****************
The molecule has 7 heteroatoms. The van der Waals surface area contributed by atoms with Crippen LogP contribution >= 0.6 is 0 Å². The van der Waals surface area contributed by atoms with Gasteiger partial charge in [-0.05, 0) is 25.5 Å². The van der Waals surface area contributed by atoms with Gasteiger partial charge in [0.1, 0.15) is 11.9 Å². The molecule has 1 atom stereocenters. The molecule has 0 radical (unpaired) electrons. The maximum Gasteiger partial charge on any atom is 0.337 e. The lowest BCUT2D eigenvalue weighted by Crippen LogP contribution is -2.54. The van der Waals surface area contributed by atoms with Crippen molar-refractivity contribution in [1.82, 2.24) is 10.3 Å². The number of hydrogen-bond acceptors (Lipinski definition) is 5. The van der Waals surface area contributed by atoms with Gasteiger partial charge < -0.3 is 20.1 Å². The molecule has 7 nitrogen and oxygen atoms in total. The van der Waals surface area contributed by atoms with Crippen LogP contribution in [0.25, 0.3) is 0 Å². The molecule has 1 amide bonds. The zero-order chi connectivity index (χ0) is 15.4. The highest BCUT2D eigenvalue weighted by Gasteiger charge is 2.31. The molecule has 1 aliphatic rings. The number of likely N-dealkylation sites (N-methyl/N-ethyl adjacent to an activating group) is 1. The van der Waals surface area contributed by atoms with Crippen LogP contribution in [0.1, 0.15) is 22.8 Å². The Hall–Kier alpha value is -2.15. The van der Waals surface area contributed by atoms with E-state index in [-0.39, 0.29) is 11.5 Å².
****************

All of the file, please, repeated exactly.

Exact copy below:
The molecule has 7 heteroatoms. The van der Waals surface area contributed by atoms with Crippen LogP contribution >= 0.6 is 0 Å². The van der Waals surface area contributed by atoms with Gasteiger partial charge in [-0.05, 0) is 25.5 Å². The van der Waals surface area contributed by atoms with Gasteiger partial charge in [0.1, 0.15) is 11.9 Å². The molecule has 1 atom stereocenters. The molecule has 0 radical (unpaired) electrons. The maximum Gasteiger partial charge on any atom is 0.337 e. The lowest BCUT2D eigenvalue weighted by Crippen LogP contribution is -2.54. The van der Waals surface area contributed by atoms with Crippen molar-refractivity contribution in [1.82, 2.24) is 10.3 Å². The number of hydrogen-bond acceptors (Lipinski definition) is 5. The van der Waals surface area contributed by atoms with Gasteiger partial charge < -0.3 is 20.1 Å². The molecule has 7 nitrogen and oxygen atoms in total. The van der Waals surface area contributed by atoms with Crippen LogP contribution in [0.25, 0.3) is 0 Å². The molecule has 1 amide bonds. The zero-order chi connectivity index (χ0) is 15.4. The highest BCUT2D eigenvalue weighted by Gasteiger charge is 2.31. The molecule has 1 aliphatic rings. The number of likely N-dealkylation sites (N-methyl/N-ethyl adjacent to an activating group) is 1. The van der Waals surface area contributed by atoms with Crippen LogP contribution in [0.1, 0.15) is 22.8 Å². The Hall–Kier alpha value is -2.15. The van der Waals surface area contributed by atoms with E-state index in [-0.39, 0.29) is 11.5 Å².